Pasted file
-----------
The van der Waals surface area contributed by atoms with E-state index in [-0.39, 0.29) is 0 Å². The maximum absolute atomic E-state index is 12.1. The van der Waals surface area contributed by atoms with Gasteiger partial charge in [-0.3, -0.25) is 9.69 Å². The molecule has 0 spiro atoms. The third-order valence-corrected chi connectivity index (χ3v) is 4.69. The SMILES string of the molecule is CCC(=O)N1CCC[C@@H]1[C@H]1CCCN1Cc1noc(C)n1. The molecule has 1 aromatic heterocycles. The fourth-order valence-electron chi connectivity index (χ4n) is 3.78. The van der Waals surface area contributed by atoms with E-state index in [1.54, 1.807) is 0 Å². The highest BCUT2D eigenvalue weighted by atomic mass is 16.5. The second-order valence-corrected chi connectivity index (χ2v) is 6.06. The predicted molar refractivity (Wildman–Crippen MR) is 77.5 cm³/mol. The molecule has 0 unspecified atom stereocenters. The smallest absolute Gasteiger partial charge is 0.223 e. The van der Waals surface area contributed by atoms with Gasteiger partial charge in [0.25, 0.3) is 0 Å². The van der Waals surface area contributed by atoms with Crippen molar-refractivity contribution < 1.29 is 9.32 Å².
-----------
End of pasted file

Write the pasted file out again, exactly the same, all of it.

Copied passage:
The van der Waals surface area contributed by atoms with E-state index in [-0.39, 0.29) is 0 Å². The maximum absolute atomic E-state index is 12.1. The van der Waals surface area contributed by atoms with Gasteiger partial charge in [-0.3, -0.25) is 9.69 Å². The molecule has 0 spiro atoms. The third-order valence-corrected chi connectivity index (χ3v) is 4.69. The SMILES string of the molecule is CCC(=O)N1CCC[C@@H]1[C@H]1CCCN1Cc1noc(C)n1. The molecule has 1 aromatic heterocycles. The fourth-order valence-electron chi connectivity index (χ4n) is 3.78. The van der Waals surface area contributed by atoms with E-state index in [1.54, 1.807) is 0 Å². The highest BCUT2D eigenvalue weighted by atomic mass is 16.5. The second-order valence-corrected chi connectivity index (χ2v) is 6.06. The predicted molar refractivity (Wildman–Crippen MR) is 77.5 cm³/mol. The molecule has 0 unspecified atom stereocenters. The smallest absolute Gasteiger partial charge is 0.223 e. The van der Waals surface area contributed by atoms with Gasteiger partial charge in [0.25, 0.3) is 0 Å². The van der Waals surface area contributed by atoms with Crippen molar-refractivity contribution < 1.29 is 9.32 Å².